Jane Freemantle (University of Western Australia, Perth, Australia) and colleagues analysed mortality data for the total population of Aboriginal and non-Aboriginal infants born in Western Australia between 1980 and 2001. They found that overall infant mortality fell in both populations, but less so in the Aboriginal than non-Aboriginal infants. The main causes of death in Aboriginal infants were Sudden Infant Death Syndrome (SIDS) and infection; and for non-Aboriginal infants, birth defects and premature births. Disparities increased between the two groups for all major causes of death. Aboriginal infants had many more potentially preventable deaths. Effective maternal and infant antenatal and postnatal services and education programmes need to be developed, state the researchers.
"Our findings draw attention to the increasing disparities in death rates between Aboriginal infants and their non-Aboriginal peers, which provide an important indicator of the overall health and well-being of Aboriginal communities and the long-term effect that racism, discrimination, and dispossession have had on Aboriginal people," states Dr Freemantle. She adds that in partnership with Aboriginal communities "implementation and assessment of policies to reduce the continuing social and economic disadvantage faced by Aboriginal families is vital."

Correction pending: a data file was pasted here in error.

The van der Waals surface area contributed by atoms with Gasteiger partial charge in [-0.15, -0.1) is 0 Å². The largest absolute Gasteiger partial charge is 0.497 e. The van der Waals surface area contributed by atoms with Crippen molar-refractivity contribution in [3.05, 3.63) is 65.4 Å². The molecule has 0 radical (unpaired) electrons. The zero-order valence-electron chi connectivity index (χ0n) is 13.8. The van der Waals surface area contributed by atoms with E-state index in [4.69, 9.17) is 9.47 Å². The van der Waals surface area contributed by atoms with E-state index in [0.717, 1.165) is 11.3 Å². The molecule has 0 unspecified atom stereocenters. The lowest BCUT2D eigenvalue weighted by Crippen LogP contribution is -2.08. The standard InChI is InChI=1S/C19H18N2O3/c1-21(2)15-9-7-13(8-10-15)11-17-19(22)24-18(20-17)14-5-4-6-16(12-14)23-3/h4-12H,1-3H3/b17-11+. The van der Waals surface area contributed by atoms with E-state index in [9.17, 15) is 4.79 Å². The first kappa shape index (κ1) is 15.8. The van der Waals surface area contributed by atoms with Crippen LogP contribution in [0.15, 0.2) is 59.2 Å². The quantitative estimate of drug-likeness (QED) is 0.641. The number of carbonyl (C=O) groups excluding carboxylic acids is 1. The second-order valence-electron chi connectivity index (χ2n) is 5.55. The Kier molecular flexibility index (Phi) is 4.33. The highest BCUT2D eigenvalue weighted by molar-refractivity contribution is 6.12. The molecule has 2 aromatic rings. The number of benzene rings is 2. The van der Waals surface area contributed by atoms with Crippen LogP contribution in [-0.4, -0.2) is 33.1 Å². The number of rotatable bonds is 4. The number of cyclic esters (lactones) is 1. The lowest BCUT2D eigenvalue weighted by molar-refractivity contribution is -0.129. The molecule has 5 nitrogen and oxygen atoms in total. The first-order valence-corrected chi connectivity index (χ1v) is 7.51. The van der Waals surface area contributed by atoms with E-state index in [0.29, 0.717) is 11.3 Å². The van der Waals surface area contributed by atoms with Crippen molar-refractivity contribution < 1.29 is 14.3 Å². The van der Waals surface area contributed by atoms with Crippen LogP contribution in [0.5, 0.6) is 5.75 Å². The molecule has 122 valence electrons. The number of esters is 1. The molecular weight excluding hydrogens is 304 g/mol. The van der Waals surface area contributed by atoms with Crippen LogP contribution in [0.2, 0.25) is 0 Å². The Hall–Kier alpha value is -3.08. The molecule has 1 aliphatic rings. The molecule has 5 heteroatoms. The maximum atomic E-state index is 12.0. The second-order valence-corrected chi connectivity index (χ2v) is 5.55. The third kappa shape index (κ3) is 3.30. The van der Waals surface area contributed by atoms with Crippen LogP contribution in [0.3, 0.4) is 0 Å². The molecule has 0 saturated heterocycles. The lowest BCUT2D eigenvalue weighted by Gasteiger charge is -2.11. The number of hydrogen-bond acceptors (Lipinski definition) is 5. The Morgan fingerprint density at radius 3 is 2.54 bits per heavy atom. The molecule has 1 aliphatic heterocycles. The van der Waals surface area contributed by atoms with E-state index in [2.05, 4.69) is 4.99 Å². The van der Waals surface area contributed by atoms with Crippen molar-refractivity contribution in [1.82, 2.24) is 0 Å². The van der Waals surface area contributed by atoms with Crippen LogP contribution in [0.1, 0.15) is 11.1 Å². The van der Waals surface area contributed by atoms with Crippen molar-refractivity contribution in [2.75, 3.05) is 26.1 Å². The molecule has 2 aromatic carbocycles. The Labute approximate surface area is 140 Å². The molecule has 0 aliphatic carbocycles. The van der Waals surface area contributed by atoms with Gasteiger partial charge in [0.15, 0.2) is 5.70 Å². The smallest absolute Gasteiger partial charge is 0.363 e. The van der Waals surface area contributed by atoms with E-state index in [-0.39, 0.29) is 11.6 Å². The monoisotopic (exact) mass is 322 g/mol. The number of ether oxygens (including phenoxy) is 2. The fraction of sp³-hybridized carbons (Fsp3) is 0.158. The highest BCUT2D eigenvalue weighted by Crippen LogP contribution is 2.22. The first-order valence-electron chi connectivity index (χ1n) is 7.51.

Contact: Dr. Jane Freemantle, Telethon Institute for Child Health Research, Division of Population Health, PO Box 855, WEST PERTH, Western Australia 6872, email@example.com via Elizabeth Chester T) +61 409988530 or Tammy Gibbs T) +61 8 9489 7963
Last reviewed: By John M. Grohol, Psy.D. on 21 Feb 2009
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